a printhead disposed on the inkjet printhead cartridge, the printhead having an array of nozzles, each nozzle having an ejection element for causing ink in the nozzle to be ejected from the nozzle and onto a print medium;
a primary ink reservoir disposed on the inkjet printhead cartridge, the primary ink reservoir containing a first quantity of ink in fluid communication with the array of nozzles;
a printhead cartridge memory device which stores first information related to characteristics of the first quantity of ink, the printhead cartridge memory device selected from the group consisting of read-only memory (ROM), electrically-erasable programmable read-only memory (EEPROM), and non-volatile random-access memory (NVRAM) devices, the printhead cartridge memory device disposed on the inkjet printhead cartridge;
a secondary ink reservoir disposed on the remote ink cartridge, the secondary ink reservoir containing a second quantity of ink in intermittent fluid communication with the primary ink reservoir;
a remote ink cartridge memory device which stores second information related to characteristics of the second quantity of ink, the remote ink cartridge memory device selected from the group consisting of read-only memory (ROM), electrically-erasable programmable read-only memory (EEPROM), and non-volatile random-access memory (NVRAM) devices, the remote ink cartridge memory device disposed on the remote ink cartridge; and
a printer controller that interfaces at least with the printhead, the printhead cartridge memory device and the remote ink cartridge memory device, that accesses the first information from the printhead cartridge memory device, that accesses the second information from the remote ink cartridge memory device, that compares the first information to the second information, that determines the compatibility of the first quantity of ink and the second quantity of ink, and that generates printer control signals according to the compatibility of the first quantity of ink and the second quantity of ink.
6. An apparatus for comparing characteristics of an inkjet printhead cartridge with characteristics of a remote ink cartridge, the apparatus comprising:
a printhead disposed on the printhead cartridge, the printhead having an array of nozzles, each nozzle having an ejection element for causing ink in the nozzle to be ejected from the nozzle and onto a print medium;
a primary ink reservoir disposed on the printhead cartridge, the primary ink reservoir containing a first quantity of ink in fluid communication with the array of nozzles;
a printhead cartridge memory device which stores first information related to characteristics of the printhead cartridge, the printhead cartridge memory device disposed on the printhead cartridge;
a secondary ink reservoir disposed on the remote ink cartridge, the secondary ink reservoir containing a second quantity of ink in intermittent fluid communication with the primary ink reservoir;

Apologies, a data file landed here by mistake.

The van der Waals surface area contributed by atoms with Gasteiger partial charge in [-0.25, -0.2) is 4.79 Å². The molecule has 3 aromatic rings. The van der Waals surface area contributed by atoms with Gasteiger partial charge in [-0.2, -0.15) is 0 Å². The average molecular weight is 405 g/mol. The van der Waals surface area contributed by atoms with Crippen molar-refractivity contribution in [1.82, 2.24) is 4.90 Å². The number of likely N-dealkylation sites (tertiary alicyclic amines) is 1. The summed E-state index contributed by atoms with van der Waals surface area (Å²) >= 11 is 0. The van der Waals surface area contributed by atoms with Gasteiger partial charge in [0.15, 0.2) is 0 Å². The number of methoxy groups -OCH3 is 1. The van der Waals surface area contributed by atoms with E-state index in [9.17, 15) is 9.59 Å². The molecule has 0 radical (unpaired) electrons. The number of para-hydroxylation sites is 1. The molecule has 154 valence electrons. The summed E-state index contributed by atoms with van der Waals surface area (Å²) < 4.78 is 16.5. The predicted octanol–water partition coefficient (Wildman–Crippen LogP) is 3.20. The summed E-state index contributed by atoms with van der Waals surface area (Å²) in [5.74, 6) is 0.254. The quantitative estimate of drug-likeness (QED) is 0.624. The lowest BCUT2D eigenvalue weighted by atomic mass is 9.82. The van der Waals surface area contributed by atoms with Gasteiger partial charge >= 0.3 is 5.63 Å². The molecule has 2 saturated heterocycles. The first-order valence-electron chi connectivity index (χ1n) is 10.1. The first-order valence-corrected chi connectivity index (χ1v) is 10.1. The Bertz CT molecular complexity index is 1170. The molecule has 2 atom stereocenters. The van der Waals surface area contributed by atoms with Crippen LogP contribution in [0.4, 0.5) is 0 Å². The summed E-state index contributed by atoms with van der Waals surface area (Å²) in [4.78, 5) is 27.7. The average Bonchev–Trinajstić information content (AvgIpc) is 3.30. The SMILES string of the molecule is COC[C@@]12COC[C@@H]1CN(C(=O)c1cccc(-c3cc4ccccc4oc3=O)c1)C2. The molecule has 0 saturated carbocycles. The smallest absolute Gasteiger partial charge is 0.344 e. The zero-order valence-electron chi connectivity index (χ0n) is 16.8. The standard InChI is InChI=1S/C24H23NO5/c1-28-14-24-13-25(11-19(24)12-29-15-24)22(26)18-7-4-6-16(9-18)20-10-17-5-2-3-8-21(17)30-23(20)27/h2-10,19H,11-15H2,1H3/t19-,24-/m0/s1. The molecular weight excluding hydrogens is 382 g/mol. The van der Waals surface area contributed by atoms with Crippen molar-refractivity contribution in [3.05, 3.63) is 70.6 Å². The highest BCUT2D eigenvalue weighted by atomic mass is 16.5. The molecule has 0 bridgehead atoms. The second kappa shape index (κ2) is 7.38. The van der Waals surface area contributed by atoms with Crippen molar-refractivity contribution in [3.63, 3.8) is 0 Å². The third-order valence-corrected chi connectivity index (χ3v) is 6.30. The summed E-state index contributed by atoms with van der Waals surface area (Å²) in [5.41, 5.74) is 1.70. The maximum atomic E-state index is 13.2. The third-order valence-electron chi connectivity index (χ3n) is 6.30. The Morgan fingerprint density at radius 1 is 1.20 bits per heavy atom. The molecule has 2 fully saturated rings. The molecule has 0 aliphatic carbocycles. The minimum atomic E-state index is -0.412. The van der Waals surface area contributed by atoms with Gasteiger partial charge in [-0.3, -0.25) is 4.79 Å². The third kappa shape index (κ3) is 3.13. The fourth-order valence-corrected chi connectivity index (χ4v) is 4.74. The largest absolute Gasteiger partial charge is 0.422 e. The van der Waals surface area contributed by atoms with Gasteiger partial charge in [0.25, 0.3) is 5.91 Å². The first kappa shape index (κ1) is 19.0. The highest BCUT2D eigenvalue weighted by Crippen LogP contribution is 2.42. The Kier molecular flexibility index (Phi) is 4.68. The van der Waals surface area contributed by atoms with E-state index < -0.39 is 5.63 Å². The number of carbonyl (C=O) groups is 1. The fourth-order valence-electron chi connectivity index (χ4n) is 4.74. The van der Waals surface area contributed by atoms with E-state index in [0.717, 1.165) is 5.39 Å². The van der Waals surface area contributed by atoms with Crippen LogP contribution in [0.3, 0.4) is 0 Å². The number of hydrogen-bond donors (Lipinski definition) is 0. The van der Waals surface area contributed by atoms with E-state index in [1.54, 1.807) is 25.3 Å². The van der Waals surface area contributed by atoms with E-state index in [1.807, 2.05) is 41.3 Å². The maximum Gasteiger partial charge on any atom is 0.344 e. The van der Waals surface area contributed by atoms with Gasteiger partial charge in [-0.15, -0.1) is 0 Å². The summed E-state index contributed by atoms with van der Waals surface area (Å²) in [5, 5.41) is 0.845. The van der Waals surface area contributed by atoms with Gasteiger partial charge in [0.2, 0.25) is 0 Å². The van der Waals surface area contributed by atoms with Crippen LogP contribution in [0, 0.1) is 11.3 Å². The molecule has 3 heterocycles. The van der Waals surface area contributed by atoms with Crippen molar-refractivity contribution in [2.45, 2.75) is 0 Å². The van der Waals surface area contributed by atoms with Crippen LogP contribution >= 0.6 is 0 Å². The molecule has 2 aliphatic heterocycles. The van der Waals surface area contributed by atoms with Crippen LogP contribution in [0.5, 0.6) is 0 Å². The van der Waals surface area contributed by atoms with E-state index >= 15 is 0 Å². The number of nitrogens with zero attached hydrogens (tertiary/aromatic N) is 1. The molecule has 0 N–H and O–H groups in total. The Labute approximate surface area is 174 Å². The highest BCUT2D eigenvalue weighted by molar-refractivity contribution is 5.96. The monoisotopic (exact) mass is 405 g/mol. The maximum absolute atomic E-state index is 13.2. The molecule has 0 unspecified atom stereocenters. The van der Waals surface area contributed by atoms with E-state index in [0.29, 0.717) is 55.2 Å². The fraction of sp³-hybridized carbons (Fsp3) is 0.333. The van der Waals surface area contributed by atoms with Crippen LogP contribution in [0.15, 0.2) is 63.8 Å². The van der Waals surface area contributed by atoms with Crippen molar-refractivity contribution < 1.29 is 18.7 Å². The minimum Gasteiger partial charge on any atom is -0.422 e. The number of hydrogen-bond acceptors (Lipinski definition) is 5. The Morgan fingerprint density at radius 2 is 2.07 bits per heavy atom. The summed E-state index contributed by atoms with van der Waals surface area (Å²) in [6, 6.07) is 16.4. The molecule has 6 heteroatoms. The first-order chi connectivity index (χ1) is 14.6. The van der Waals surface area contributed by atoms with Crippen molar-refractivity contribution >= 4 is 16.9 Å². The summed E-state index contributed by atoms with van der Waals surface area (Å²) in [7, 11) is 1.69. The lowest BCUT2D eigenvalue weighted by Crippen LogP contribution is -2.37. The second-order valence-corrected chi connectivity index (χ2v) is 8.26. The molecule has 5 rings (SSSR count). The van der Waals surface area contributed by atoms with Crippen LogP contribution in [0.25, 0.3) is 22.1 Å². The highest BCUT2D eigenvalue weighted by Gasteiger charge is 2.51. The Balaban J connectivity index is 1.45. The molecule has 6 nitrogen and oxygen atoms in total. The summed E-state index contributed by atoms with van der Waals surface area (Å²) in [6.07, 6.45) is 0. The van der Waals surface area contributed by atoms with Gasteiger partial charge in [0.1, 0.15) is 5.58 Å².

a remote ink cartridge memory device which stores second information related to characteristics of the remote ink cartridge, the remote ink cartridge memory device disposed on the remote ink cartridge;
a printer controller that interfaces at least with the printhead, the printhead cartridge memory device, and a remote ink cartridge processor, and that accesses the first information from the printhead cartridge memory device; and
a remote ink cartridge processor disposed on the remote ink cartridge that interfaces at least with the remote ink cartridge memory device and the printer controller, that accesses the first information from the printer controller, that accesses the second information from the remote ink cartridge memory device, that compares the first information to the second information, that determines the compatibility of the printhead cartridge and the remote ink cartridge, and that generates printer control signals according to the compatibility of the printhead cartridge and the remote ink cartridge.
7. The apparatus of claim 6 wherein:
the first information is further related to characteristics of the first quantity of ink;
the second information is further related to characteristics of the second quantity of ink; and
the remote ink cartridge processor determines the compatibility of the printhead cartridge and the remote ink cartridge by determining the compatibility of the first quantity of ink and the second quantity of ink, and generates printer control signals according to the compatibility of the of the first quantity of ink and the second quantity of ink.
8. The apparatus of claim 6 wherein the printhead cartridge memory device is selected from the group consisting of read-only memory (ROM), programmable read-only memory (PROM), erasable programmable read-only memory (EPROM), electrically-erasable programmable read-only memory (EEPROM), and non-volatile random-access memory (NVRAM) devices.